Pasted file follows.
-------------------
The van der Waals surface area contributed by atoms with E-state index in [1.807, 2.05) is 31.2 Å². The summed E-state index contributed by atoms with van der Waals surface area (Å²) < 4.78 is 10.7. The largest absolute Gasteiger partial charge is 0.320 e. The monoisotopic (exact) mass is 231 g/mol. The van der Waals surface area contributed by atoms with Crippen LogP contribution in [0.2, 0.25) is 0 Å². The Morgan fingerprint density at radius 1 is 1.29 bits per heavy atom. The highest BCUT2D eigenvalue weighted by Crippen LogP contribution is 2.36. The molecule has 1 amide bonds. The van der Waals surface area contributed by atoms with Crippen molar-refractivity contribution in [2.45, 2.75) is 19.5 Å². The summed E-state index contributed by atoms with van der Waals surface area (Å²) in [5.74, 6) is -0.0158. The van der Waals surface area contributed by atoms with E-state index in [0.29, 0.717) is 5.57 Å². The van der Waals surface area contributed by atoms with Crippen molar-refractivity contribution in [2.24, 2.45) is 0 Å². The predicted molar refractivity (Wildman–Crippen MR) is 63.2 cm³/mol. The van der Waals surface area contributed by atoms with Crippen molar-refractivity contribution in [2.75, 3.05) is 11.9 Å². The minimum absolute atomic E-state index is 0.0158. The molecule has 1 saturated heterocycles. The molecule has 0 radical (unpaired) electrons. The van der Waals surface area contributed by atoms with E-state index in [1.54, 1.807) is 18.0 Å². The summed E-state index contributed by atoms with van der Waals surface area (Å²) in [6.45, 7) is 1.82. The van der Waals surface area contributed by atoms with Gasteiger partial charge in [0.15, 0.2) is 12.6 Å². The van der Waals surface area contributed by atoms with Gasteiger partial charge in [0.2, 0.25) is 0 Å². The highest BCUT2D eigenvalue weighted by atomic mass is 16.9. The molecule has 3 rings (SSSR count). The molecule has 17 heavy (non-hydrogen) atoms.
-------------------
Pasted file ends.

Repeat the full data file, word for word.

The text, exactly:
The van der Waals surface area contributed by atoms with E-state index in [1.807, 2.05) is 31.2 Å². The summed E-state index contributed by atoms with van der Waals surface area (Å²) < 4.78 is 10.7. The largest absolute Gasteiger partial charge is 0.320 e. The monoisotopic (exact) mass is 231 g/mol. The van der Waals surface area contributed by atoms with Crippen LogP contribution in [0.2, 0.25) is 0 Å². The Morgan fingerprint density at radius 1 is 1.29 bits per heavy atom. The highest BCUT2D eigenvalue weighted by Crippen LogP contribution is 2.36. The molecule has 1 amide bonds. The van der Waals surface area contributed by atoms with Crippen molar-refractivity contribution in [2.45, 2.75) is 19.5 Å². The summed E-state index contributed by atoms with van der Waals surface area (Å²) in [5.74, 6) is -0.0158. The van der Waals surface area contributed by atoms with E-state index in [0.29, 0.717) is 5.57 Å². The van der Waals surface area contributed by atoms with Crippen molar-refractivity contribution in [2.24, 2.45) is 0 Å². The predicted molar refractivity (Wildman–Crippen MR) is 63.2 cm³/mol. The van der Waals surface area contributed by atoms with Crippen molar-refractivity contribution in [2.75, 3.05) is 11.9 Å². The minimum absolute atomic E-state index is 0.0158. The molecule has 1 saturated heterocycles. The molecule has 0 radical (unpaired) electrons. The van der Waals surface area contributed by atoms with E-state index in [1.54, 1.807) is 18.0 Å². The summed E-state index contributed by atoms with van der Waals surface area (Å²) in [6.45, 7) is 1.82. The van der Waals surface area contributed by atoms with Gasteiger partial charge in [0.15, 0.2) is 12.6 Å². The van der Waals surface area contributed by atoms with Gasteiger partial charge in [0.2, 0.25) is 0 Å². The highest BCUT2D eigenvalue weighted by atomic mass is 16.9. The molecule has 3 rings (SSSR count). The molecule has 17 heavy (non-hydrogen) atoms.